Scientists compare aerosol optical depth measurements over the country between March 31 to April 5 for five years
Aerosol levels in north India or the Indo-Gangetic Plains are at a 20-year-low for this time of the year, according to satellite data published by the US space agency National Aeronautics and Space Administration (NASA) on April 21, 2020.
Aerosols are tiny solid and liquid particles suspended in the air that reduce visibility and can damage the human lungs and heart.
“We knew we would see changes in atmospheric composition in many places during the lockdown,” said Pawan Gupta, a Universities Space Research Association (USRA) scientist at NASA’s Marshall Space Flight Center.
“But I have never seen aerosol values so low in the Indo-Gangetic Plain at this time of year,” he added.
Scientists compared aerosol optical depth (AOD) measurements over India between March 31 to April 5 for five years (2016-2020).
AOD is a measure of how light is absorbed or reflected by airborne particles as it travels through the atmosphere.
If aerosols are concentrated near the surface, an optical depth of 1 or above indicates very hazy conditions. An optical depth or thickness of less than 0.1 over the entire atmospheric vertical column is considered ‘clean’.
The AOD in 2020 was an ‘anomaly’, compared to previous years. On the day of the lockdown on March 25, 2020, it was 0.3 over north India. The AOD fell to 0.2 around April 1 and was found to be 0.1 on April 5.
The data was retrieved by the Moderate Resolution Imaging Spectroradiometer (MODIS) on NASA's satellite. There was an aerosol decrease during the last week of March, but that was because of a combination of the rain and the lockdown, said Gupta.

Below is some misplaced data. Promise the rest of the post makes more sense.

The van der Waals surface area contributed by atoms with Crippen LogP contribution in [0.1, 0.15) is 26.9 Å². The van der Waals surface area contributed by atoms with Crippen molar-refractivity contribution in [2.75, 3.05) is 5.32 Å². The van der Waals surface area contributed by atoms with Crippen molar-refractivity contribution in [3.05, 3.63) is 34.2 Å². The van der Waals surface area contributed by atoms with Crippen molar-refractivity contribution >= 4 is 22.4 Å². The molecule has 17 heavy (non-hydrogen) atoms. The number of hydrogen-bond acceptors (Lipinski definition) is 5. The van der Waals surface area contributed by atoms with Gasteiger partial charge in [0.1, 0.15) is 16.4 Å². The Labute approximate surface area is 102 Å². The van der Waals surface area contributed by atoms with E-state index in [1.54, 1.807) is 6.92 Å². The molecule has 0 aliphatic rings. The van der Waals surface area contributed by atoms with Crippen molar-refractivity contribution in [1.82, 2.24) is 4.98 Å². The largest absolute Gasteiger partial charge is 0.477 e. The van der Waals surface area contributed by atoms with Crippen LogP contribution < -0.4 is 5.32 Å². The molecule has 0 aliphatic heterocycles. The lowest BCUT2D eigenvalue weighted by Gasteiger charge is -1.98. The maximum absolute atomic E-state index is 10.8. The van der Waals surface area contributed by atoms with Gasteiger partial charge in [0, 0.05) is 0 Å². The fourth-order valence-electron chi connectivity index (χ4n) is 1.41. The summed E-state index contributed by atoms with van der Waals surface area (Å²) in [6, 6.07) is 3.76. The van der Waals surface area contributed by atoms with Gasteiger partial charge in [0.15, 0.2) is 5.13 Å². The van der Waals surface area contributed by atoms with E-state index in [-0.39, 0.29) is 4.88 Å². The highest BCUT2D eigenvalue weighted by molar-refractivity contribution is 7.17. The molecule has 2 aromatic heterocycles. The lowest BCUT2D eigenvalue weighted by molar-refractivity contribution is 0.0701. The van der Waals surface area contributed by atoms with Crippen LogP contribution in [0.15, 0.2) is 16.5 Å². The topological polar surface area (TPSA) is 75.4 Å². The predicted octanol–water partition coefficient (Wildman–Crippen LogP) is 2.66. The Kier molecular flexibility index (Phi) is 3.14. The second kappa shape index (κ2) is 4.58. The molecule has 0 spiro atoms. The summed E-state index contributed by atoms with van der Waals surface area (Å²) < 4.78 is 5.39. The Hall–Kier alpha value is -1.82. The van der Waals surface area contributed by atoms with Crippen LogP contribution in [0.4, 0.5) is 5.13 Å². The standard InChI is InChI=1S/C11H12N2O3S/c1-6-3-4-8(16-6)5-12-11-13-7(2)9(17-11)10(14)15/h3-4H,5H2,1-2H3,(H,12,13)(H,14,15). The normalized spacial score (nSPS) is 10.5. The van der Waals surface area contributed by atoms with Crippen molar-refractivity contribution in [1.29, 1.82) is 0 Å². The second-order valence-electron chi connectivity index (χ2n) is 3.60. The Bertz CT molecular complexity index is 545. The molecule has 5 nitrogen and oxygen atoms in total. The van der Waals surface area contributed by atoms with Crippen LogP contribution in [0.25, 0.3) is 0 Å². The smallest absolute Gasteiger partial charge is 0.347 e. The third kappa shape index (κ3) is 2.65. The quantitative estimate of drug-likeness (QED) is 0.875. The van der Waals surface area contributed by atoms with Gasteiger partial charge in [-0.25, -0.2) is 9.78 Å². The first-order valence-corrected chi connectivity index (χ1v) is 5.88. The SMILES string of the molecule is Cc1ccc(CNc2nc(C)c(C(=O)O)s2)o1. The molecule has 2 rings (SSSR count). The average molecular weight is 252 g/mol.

The air was clear of aerosols as a result of rainfall over areas across north India, around March 27. Aerosol concentrations usually increase again after such heavy precipitation.
The concentrations stayed at levels expected without anthropogenic emissions, said Gupta. “After the rainfall, I was really impressed aerosol levels did not go up and return to normal,” he added.
Aerosols may result from both natural sources — dust storms, volcanic eruptions, forest fires — and anthropogenic causes — burning of fossil fuels and croplands.
Man-made aerosols tend to contribute to a significant number of smaller particles that have greater potential for damaging human health.
Human activities — driving vehicles, operating coal-fired power plants and factories, etc — produce nitrates and sulphates that contribute to heavy concentration of aerosols across the Indo-Gangetic Plains, every year.
AOD levels in north India at the beginning of April were significantly below the norm for this time of year and the lowest in 20 years of MODIS observations, Gupta said.
Aerosol levels did not yet decrease to the same extent in south India, however, according to satellite data. One of the reasons could be forest fires reported in many areas in the last few weeks.
Scientists also expect aerosol levels to increase slightly in the coming weeks in parts of India as seasonal dust storms begin.
“The hard part with understanding aerosols is that particles can move based on wind patterns and other meteorology,” said Robert Levy, the program lead for NASA’s MODIS aerosol products. Meteorological factors need to be disentangled from man-made ones, Levy added.
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